Clinical waste firm ceases operations after backlog controversy
Healthcare Environmental Services said all its employees have been told they are losing their jobs.
A disposal company facing a probe over a pile-up of waste from the health service has ceased operations.
Healthcare Environmental Services (HES) became embroiled in a clinical waste stockpiling controversy earlier this year with the NHS, during which it denied claims human body parts were among items caught up in a backlog at its sites.
Staff at its depot in Shotts, North Lanarkshire, were handed redundancy notices on Thursday and the company said on Saturday that its remaining employees have also now been told they are losing their jobs.
We have tried so hard over the last few months to keep going but we’ve now reached the position where this is no longer tenable. Garry Pettigrew, HES
HES is thought to employ 150 people in Shotts and 350 elsewhere across the UK, and it previously had contracts with the NHS in England and Scotland.
In November, HES said it planned to sue the NHS organisations which had terminated their contracts.
HES insisted a shortage of incinerators led to the backlog problem and it has always maintained the waste was being stored safely and securely.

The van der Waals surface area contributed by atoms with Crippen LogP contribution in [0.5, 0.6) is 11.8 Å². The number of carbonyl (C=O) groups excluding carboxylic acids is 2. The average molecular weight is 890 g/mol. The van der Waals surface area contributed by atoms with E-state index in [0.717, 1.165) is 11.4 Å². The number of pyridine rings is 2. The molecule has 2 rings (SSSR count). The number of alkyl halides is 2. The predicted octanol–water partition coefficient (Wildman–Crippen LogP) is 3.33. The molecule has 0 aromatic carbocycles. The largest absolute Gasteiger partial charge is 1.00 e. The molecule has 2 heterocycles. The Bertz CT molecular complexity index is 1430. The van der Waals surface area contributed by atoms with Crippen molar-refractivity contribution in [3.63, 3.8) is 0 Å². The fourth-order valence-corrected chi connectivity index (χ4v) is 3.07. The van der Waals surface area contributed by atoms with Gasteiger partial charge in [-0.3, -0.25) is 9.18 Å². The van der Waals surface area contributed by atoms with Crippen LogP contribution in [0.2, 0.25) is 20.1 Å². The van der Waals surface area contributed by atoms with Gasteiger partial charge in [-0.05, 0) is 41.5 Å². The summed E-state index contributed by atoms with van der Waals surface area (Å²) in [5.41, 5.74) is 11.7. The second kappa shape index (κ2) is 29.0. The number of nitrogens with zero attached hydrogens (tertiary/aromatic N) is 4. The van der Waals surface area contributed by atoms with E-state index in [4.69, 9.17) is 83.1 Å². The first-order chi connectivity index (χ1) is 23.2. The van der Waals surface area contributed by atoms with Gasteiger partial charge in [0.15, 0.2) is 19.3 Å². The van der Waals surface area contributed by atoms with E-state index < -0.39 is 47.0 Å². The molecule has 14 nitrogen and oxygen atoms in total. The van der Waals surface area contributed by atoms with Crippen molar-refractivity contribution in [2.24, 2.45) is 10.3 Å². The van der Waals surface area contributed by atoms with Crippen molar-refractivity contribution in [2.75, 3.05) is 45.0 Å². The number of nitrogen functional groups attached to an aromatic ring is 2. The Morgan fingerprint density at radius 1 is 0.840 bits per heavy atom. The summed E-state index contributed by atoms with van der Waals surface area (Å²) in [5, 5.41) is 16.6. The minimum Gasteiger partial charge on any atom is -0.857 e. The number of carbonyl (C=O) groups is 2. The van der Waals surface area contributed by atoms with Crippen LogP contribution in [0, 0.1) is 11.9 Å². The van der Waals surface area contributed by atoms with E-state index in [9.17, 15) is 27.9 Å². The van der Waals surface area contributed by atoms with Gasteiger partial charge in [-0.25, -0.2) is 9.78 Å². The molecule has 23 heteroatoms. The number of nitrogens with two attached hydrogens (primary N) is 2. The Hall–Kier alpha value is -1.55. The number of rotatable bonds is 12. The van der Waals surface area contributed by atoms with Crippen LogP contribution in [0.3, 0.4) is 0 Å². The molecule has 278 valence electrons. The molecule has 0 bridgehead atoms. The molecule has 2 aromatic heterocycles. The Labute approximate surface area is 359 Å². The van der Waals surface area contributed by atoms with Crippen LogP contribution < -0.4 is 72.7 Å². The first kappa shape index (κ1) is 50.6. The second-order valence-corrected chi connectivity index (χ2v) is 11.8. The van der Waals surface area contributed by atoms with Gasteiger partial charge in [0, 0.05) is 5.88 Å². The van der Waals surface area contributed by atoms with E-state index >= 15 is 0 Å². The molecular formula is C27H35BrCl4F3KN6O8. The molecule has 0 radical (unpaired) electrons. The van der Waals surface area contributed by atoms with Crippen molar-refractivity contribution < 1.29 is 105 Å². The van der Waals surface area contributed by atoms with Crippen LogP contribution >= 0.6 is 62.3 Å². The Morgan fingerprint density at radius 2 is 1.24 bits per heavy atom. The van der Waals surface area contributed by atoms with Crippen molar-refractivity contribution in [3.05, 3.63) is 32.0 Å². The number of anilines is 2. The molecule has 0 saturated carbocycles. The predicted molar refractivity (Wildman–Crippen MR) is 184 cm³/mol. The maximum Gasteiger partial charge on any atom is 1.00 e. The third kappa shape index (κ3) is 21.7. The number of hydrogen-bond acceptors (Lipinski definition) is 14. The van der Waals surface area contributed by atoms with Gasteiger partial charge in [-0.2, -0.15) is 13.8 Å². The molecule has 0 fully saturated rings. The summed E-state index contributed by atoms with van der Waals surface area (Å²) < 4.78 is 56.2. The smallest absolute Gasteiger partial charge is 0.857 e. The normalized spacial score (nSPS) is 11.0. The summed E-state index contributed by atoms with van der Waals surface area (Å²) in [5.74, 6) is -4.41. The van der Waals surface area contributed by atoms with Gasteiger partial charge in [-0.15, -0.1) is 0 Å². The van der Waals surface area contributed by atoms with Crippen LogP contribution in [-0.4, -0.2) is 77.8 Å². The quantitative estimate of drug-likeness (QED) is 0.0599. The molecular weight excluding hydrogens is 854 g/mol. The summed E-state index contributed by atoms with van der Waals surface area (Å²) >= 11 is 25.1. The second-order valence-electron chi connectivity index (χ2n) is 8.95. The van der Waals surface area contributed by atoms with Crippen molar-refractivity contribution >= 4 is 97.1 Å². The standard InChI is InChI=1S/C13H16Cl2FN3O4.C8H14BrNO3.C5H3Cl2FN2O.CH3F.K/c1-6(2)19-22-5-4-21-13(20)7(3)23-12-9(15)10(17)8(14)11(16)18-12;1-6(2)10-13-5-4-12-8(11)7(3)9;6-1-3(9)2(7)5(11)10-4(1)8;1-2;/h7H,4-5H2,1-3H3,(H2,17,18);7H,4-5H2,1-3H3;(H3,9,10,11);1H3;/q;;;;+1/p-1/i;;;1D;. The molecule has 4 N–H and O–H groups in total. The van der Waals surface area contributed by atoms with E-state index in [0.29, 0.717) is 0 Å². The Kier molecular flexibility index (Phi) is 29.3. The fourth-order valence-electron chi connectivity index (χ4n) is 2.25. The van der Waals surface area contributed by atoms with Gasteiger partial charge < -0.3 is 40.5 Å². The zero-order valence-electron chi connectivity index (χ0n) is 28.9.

The company said it believes Transfer of Undertakings Protection of Employment (Tupe) applies and staff should have the opportunity to transfer to other waste operators who have taken over its contracts.
HES managing director Garry Pettigrew said: “We have tried so hard over the last few months to keep going but we’ve now reached the position where this is no longer tenable. Regrettably, we have informed staff that we are ceasing operations.
“We believe that Tupe applies here and we hope that the staff will have the opportunity to transfer to the new contractors appointed by NHS National Services Scotland.
“The contracts in England also fall within Tupe and Mitie and the other appointed contractors should allow this process to be implemented immediately to secure staff and customer services.”
The Scottish Environment Protection Agency (Sepa) has said it is continuing to “robustly” regulate and monitor the HES base in Shotts and its other Scottish site in Dundee.
It issued two enforcement notices to HES on September 12, and two further enforcement notices were issued on December 11.
Sepa said on Friday it has now started an investigation to establish if criminal offences have been committed.